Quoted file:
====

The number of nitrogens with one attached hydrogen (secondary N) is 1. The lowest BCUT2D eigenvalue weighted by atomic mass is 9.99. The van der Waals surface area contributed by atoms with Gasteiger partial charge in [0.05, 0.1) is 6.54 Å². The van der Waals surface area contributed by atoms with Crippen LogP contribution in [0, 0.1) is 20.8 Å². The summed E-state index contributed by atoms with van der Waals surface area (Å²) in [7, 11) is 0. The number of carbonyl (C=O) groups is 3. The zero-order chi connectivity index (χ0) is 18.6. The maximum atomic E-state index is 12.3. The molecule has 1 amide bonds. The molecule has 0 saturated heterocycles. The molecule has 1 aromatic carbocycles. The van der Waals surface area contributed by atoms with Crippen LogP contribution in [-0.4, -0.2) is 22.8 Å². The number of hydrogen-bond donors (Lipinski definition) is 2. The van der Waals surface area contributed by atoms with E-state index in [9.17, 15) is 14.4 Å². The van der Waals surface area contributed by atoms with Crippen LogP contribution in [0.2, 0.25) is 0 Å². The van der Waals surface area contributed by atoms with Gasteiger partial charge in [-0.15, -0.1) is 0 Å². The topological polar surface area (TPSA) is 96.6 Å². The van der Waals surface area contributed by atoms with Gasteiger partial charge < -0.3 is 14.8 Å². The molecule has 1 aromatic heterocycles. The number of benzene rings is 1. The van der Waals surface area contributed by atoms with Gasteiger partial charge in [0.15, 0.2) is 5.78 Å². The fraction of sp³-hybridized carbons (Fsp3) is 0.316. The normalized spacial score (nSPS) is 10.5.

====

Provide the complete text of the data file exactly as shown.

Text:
The number of nitrogens with one attached hydrogen (secondary N) is 1. The lowest BCUT2D eigenvalue weighted by atomic mass is 9.99. The van der Waals surface area contributed by atoms with Gasteiger partial charge in [0.05, 0.1) is 6.54 Å². The van der Waals surface area contributed by atoms with Crippen LogP contribution in [0, 0.1) is 20.8 Å². The summed E-state index contributed by atoms with van der Waals surface area (Å²) in [7, 11) is 0. The number of carbonyl (C=O) groups is 3. The zero-order chi connectivity index (χ0) is 18.6. The maximum atomic E-state index is 12.3. The molecule has 1 amide bonds. The molecule has 0 saturated heterocycles. The molecule has 1 aromatic carbocycles. The van der Waals surface area contributed by atoms with Crippen LogP contribution in [-0.4, -0.2) is 22.8 Å². The number of hydrogen-bond donors (Lipinski definition) is 2. The van der Waals surface area contributed by atoms with E-state index in [9.17, 15) is 14.4 Å². The van der Waals surface area contributed by atoms with Crippen LogP contribution in [0.2, 0.25) is 0 Å². The van der Waals surface area contributed by atoms with Gasteiger partial charge in [-0.15, -0.1) is 0 Å². The topological polar surface area (TPSA) is 96.6 Å². The van der Waals surface area contributed by atoms with Gasteiger partial charge < -0.3 is 14.8 Å². The molecule has 1 aromatic heterocycles. The number of benzene rings is 1. The van der Waals surface area contributed by atoms with Gasteiger partial charge in [0.15, 0.2) is 5.78 Å². The fraction of sp³-hybridized carbons (Fsp3) is 0.316. The normalized spacial score (nSPS) is 10.5.